MathCounts National Competition
Three days from now, more than 200 mathletes will compete in the MathCounts National Competition in Washington, DC. The 228 mathletes — four each from the 50 U.S. states and various territories — will descend on the Renaissance Washington DC Downtown Hotel and attempt to solve 48 problems in three hours. If you happen to be in the nation’s capital and can spare a few hours, it’s worth attending the event. The students who attend are so talented, mature and well educated, it’s easy to forget that they’re only in middle school. (Coincidentally, the hotel has a wonderfully numerical address: 999 Ninth Street NW, Washington, DC 20001. Four 9’s in the street address and three 0’s in the ZIP code — how awesome!)
As a member of the MathCounts Question Writing Committee, I’ve authored 170 problems and reviewed more than 700 problems in the past eight months. A subset of those questions will appear on the 2012 MathCounts school, chapter, state, and national competitions.
To show their appreciation for our work, the MathCounts Foundation recently sent a shirt to all members of the QWC. Here it is:
On the front, it says:
I CREATE PROBLEMS
On the back, it says:
SEE IF YOU CAN SOLVE THEM
MathCounts Question Writing Committee 2010–11
Among the questions that I reviewed this year are some absolute gems that I’d love to share, but for obvious reasons, I cannot. However, I can share a few of my favorite problems from the book The All-Time Greatest MathCounts Problems, which I edited with Terrel Trotter, Jr.
The following problem appeared on the Sprint Round of the 1992 National Competition. During the Sprint Round, students solve 30 problems in 40 minutes, which is an average of just 1 minute, 20 seconds per problem.
What is the greatest number of bags that can be used to hold 190 marbles if each bag must contain at least one marble, but no two bags may contain the same number of marbles?
Think about it for a second — or 80 seconds, like the competitors do — then read on.
When this problem was originally placed on the 1992 National Competition, the members of the QWC believed the answer to be 19 bags: 1 marble in the first bag, 2 marbles in the second bag, 3 marbles in the third bag, and so on, with 19 marbles in the nineteenth bag (1 + 2 + 3 + … + 19 = 190). At the competition, one student protested, claiming that the answer was 190 bags. On the protest form, he drew a picture like this:
The student explained: Put one marble in the first bag. Then put one marble and the first bag with its marble inside the second bag; hence, the second bag now has two marbles. Continue in this manner for 190 bags.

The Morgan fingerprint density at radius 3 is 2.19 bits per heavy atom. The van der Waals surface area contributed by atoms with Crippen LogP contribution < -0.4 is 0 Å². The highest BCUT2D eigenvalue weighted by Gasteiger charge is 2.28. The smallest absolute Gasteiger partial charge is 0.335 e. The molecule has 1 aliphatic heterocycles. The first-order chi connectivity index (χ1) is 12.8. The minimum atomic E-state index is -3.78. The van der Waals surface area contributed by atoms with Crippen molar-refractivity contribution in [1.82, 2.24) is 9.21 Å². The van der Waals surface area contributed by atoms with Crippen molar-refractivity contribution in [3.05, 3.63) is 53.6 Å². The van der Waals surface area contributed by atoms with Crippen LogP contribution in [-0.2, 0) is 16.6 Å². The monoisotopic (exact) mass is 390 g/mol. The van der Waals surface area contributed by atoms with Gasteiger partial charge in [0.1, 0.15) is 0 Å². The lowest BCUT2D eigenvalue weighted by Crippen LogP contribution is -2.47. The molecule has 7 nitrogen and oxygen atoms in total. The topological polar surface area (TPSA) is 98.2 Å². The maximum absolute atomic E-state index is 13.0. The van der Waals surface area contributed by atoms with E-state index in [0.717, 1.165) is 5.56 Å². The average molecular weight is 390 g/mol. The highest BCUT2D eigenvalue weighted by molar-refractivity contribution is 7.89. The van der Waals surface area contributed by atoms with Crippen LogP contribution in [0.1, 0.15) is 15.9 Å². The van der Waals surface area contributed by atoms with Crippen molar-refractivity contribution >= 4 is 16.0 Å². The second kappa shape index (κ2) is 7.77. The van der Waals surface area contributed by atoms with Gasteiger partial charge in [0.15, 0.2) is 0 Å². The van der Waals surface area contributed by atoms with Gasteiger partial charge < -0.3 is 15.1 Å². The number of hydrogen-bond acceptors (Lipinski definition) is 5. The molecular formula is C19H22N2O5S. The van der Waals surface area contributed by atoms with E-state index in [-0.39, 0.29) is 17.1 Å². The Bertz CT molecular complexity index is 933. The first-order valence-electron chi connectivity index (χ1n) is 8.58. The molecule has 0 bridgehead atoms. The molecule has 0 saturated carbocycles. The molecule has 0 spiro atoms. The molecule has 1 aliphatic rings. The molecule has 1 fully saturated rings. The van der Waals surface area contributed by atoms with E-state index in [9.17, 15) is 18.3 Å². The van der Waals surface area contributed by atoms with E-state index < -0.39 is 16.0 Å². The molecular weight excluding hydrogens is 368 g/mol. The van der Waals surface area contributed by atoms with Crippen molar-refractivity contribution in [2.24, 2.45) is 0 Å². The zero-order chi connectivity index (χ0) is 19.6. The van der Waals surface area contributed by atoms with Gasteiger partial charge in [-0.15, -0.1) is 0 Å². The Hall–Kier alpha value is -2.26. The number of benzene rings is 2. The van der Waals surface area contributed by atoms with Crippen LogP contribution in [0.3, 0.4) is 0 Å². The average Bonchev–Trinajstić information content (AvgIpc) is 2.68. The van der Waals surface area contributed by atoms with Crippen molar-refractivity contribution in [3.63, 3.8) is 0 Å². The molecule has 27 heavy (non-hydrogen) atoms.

Consequently, the alternate answer of 190 bags was accepted by the judges. This is especially noteworthy, since the problem had been reviewed by nearly 40 people, including university professors, secondary math teachers, and engineers, and none of them had considered this alternate solution.
The next problem is from the 1999 National Competition. It appeared on the Team Round, which means that it was one of 10 problems that four students attempted to solve in 20 minutes.
As shown below, a square can be partitioned into four smaller squares, or nine smaller squares, or even into six or seven smaller squares provided the squares don’t have to be congruent. (Note that overlapping squares are not counted twice.) What is the greatest integer n such that a square cannot be partitioned into n smaller squares?
Any square can be divided into four smaller squares, thus increasing the total number of squares by three. The first figure shown above is divided into four smaller squares; when the lower left square within that figure is divided into four even smaller squares, the result is the last figure shown above, which is divided into seven squares. By dividing one of the smaller squares of that one into four would yield a figure divided into 10 smaller squares, then 13, 16, 19, …, accounting for all values of n ≡ 1 mod 3 for which n > 1.
Also shown above is a square divided into six smaller squares. Dividing one of the smaller squares into four would yield a figure divided into 9 smaller squares, then 12, 15, 18, 21, …, accounting for all values of n ≡ 0 mod 3 for which n > 3. That leaves only the case for n ≡ 2 mod 3, for which there are no examples shown above. But producing a square divided into eight smaller squares is easy enough to do:
Dividing one of the smaller squares into four would yield a square divided into 11 smaller squares, then 14, 17, 20, 23, …, accounting for all values of n ≡ 2 mod 3 for which n > 5.
The only number of squares not on our list are 2, 3, and 5. Consequently, n = 5 is the greatest integer such that a square cannot be partitioned into n smaller squares.
The final round of a MathCounts competition is the Countdown Round, a Jeopardy!‑like event in which two students compete head-to-head to answer questions that are projected on a screen. Students are given just 45 seconds per problem. Because the questions are expected to be answered in a short amount of time, they are not as challenging as those in other rounds. That said, they’re not exactly easy, either! In 1995, the final question of the Countdown Round had a counterintuitive answer, so it garnered a lot of attention:
Out of 200 fish in an aquarium, 99% are guppies. How many guppies must be removed so that the percent of guppies remaining in the aquarium is 98% ?
Originally, there must have been 200 × 0.99 = 198 guppies. If x guppies are then removed, the ratio of guppies remaining is (198 – x) / (200 – x). Since 98% of the remaining fish must be guppies, the following equation results:
(198 – x) / (200 – x) = 98/100
Solving for x yields x = 100.
Although the algebra is not difficult, most folks find it counterintuitive that 50% of the fish have to be removed from the aquarium to reduce the percent of guppies by just 1%.